Getting on Board SS Legacy

When I lived in Washington State many years ago, you could visit the state’s wineries in an afternoon. There were two. Oregon had perhaps that many.

Now there are more than 900 in Washington, more than 700 in Oregon.

I and the other passengers aboard UnCruise’s SS Legacy will spend the next seven days, Saturday to Saturday, on “Rivers of Wine,” a cruise down the Columbia, Snake and Willamette Rivers that introduces guests to some of the best wines and wineries in those two states. As the friend who recommended the cruise said, “You will learn to spit.”

I fly in from the East coast and am escorted from the Portland Airport to the Crystal Room in the International Trade Center complex. Tables, chairs, refreshments, greeters and tenders of luggage are welcoming, but with three hours before we board, I choose to cross the street to the park and walkway along the Willamette River.

It is Saturday and the place is hopping. I missed the annual Mermaid Parade, but costumed participants are hanging around, some wading in the fountain for relief from the heat. Down the river walk, the Oregon Brewers are having their annual festival. Its quarter-mile-long gathering is testament to the popularity of craft brewing.

Beyond that, the weekly Saturday Craft Market attracts another crowd with entertainers, food stalls and all sorts of creations.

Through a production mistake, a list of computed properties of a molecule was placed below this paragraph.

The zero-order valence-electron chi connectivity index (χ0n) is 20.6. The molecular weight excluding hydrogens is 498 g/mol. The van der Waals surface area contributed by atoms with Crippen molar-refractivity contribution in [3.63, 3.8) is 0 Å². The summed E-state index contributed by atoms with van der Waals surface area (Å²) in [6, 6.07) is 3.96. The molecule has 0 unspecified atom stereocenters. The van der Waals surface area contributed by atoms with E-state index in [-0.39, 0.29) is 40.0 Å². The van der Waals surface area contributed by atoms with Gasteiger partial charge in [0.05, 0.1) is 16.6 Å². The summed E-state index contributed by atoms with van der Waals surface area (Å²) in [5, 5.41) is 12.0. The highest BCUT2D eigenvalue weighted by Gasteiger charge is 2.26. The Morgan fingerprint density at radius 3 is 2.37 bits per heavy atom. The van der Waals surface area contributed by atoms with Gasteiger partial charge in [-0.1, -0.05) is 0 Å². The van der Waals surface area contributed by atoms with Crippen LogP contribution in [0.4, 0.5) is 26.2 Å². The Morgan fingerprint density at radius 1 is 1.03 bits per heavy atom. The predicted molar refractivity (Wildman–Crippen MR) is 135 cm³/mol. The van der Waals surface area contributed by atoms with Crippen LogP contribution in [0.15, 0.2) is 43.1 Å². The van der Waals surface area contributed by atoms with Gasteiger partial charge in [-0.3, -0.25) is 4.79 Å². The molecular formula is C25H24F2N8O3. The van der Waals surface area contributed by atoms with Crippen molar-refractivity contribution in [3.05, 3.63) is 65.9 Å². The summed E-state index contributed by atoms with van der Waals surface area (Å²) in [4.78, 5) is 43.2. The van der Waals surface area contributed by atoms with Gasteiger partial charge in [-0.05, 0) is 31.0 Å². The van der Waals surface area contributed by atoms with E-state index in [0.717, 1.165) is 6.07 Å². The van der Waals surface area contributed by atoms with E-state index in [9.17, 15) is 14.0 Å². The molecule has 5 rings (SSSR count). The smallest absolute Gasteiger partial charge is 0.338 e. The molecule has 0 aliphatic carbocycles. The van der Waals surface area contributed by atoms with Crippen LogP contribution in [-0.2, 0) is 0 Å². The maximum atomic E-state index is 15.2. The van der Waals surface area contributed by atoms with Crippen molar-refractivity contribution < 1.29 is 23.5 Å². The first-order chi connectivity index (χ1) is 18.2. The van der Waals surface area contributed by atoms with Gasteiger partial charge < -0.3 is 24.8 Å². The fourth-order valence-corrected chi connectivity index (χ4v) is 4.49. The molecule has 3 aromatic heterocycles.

I return to the Crystal Room and begin to get acquainted with fellow passengers. We are given lanyards with nametags. First names only, this is a very casual cruise.

Lilly, the cruise director, arrives in period attire – our ship for the week is a replica of a late 1800s packet steamer – We follow her – or bus if preferred – the block to S. S. Legacy at 5 to be welcomed by hotel manager Kirsty and captain Tim at the dock and the rest of the crew aboard.

We are ushered to our cabins where our luggage awaits; 15 or so minutes later we gather in the Lounge for safety drill and champagne or whatever our drink choices are. We are further welcomed by the captain, chief engineer and first mate, all of whom have good senses of humor.

We cast off about 6:30 and make the curve into the Columbia while at dinner around 7:30.

And oh, dinner. Chef Brendan Monts began with fresh salad of field greens and fruit – blueberries, blackberries, raspberries and candied pistachios – with a Champagne vinaigrette.

Choices are Land, Sea and Farm (vegetarian). Hard to choose between Columbia River sockeye salmon and duck breast. Some didn’t, requesting small portions of both. Must remember that tomorrow night. Dessert is a Pavlova with lemon sorbet. Wines, Mt. Hood white and red pinot noirs.

Remarkable how fat from the salmon coats the throat and transforms the red pinot for a perfect match. Chris Arora, our sommelier, also provides a dessert pairing. Each makes the other better.

As someone said, on this cruise no one goes thirsty or hungry.

Cruise director Lilly and Chris talk about the destinations and wineries we will visit in the week ahead, plus tasting etiquette. With six to eight wines to taste at often two wineries a day plus wine with meals (!), spitting is not only polite it’s a matter of self-preservation.

 

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